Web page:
But Sooliman has also struck a fine balance between international humanitarian work and local disaster relief efforts.
Last week, after a storm and floods hit parts of Gauteng, leaving a trail of destruction and despair, Sooliman’s team was in Alexandra at 4am to deliver relief to flood victims.
“We are feeding 2 500 people daily, we have provided the shelter to the Chauke family whose child was swept away by floods,” he said.
“We were involved in Marikana, Lily Mine, Kroondal, Orkney and Klerksdorp; we were involved with the university student feeding.
“We got involved in Germiston after a tornado, in Ennerdale, and we are still busy. We are driving 1 million litres of water daily from our borehole to people in need but it is still a drop in the ocean, forgive the pun, compared to what’s required.”
Even more remarkable is Sooliman’s cutting edge innovation and invention. The Gift of the Givers designed and developed the world’s first and only container hospital, comprising 28 units. His foundation also established Africa’s largest open-source computer lab.
In Syria, which is the main focus of the foundation’s relief efforts at the moment, they have erected two hospitals and are running a programme to upgrade and transfer their skills to doctors, nurses and other medical personnel.
“If you are not king in your own country, you are not going to be king in the rest of the world,” Sooliman told The Sunday Independent.
“I have been stressing to my teams that we have to be No 1 in SA, not competing with anybody but competing with ourselves, to make sure we give the best to our own people.”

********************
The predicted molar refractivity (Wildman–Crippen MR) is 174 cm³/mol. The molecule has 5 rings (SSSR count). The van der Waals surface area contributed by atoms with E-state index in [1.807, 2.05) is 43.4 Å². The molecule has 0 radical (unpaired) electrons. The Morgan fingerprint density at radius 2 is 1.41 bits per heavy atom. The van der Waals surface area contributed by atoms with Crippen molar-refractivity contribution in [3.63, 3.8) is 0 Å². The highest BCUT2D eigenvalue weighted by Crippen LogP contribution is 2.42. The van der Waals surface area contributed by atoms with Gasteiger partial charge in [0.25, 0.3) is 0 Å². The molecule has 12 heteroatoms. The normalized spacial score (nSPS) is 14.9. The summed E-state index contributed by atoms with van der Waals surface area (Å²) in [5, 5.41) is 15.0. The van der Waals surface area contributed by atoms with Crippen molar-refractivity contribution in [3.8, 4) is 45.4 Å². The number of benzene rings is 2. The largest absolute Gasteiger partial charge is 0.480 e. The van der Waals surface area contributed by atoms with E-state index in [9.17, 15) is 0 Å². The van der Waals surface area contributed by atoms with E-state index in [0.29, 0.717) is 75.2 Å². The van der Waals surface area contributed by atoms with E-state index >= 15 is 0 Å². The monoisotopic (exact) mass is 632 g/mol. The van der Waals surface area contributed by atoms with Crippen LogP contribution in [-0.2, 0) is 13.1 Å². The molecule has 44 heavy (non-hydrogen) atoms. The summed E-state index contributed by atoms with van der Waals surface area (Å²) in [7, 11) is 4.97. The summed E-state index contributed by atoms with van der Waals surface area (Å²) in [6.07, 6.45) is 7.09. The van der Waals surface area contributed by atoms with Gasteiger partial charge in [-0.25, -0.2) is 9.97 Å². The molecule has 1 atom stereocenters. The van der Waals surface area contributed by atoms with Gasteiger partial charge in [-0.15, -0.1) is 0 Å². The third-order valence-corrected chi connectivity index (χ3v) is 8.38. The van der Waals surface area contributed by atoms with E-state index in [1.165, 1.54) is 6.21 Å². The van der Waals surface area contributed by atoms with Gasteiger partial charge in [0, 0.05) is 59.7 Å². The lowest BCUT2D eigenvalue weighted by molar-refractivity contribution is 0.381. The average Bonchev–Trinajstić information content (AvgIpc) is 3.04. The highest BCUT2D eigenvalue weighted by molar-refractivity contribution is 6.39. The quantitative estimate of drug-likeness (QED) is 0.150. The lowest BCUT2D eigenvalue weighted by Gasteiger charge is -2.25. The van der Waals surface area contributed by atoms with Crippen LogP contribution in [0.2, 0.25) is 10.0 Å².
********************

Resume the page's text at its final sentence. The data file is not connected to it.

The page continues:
Sooliman, who was born in Potchefstroom in the North West, drew his inspiration for social responsibility, helping and caring for others from his parents.
Growing up, he witnessed the suffering of others, which taught him to be grateful for what he had.
In 1992, while in Turkey, Sooliman met his spiritual leader, who instructed him to form this organisation to help people all over the world unconditionally and not expect anything in return.
And since then, he has never looked back. The Gift of the Givers’ level of preparedness for any disaster today, according to Sooliman, means a team can be assembled in one hour.
The foundation has more than 200 standby teams of search and rescue personnel, equipment and supplies ready at any given time, Sooliman said.
“We have a mobile hospital ready. We set up our infrastructure such that when disaster happens elsewhere, it is a totally different team that is send to the one working in SA,” he said.
“We have 35 vehicles, our own trucks, huge warehouses; the government has now given us a warehouse at King Shaka Airport, R25 million, state-of-the-art, close to the runaway.”
Friday this week, marks five years since another South African, Stephen McGowan, and Swede Johan Gustofsson were captured in Mali. Sooliman has been battling for 115 months to get McGowan released from al-Qaeda captivity in Mali, yet he refuses to give up hope.
As a Muslim, Sooliman said his passion to help others was largely driven by religious belief that “God does not need your prayer if you don’t help fellow men”.
Sooliman said the award he received gave his organisation an opportunity to be recognised by more people worldwide in the hope of getting more funding to help those in the country and the continent.
The Sunday Independent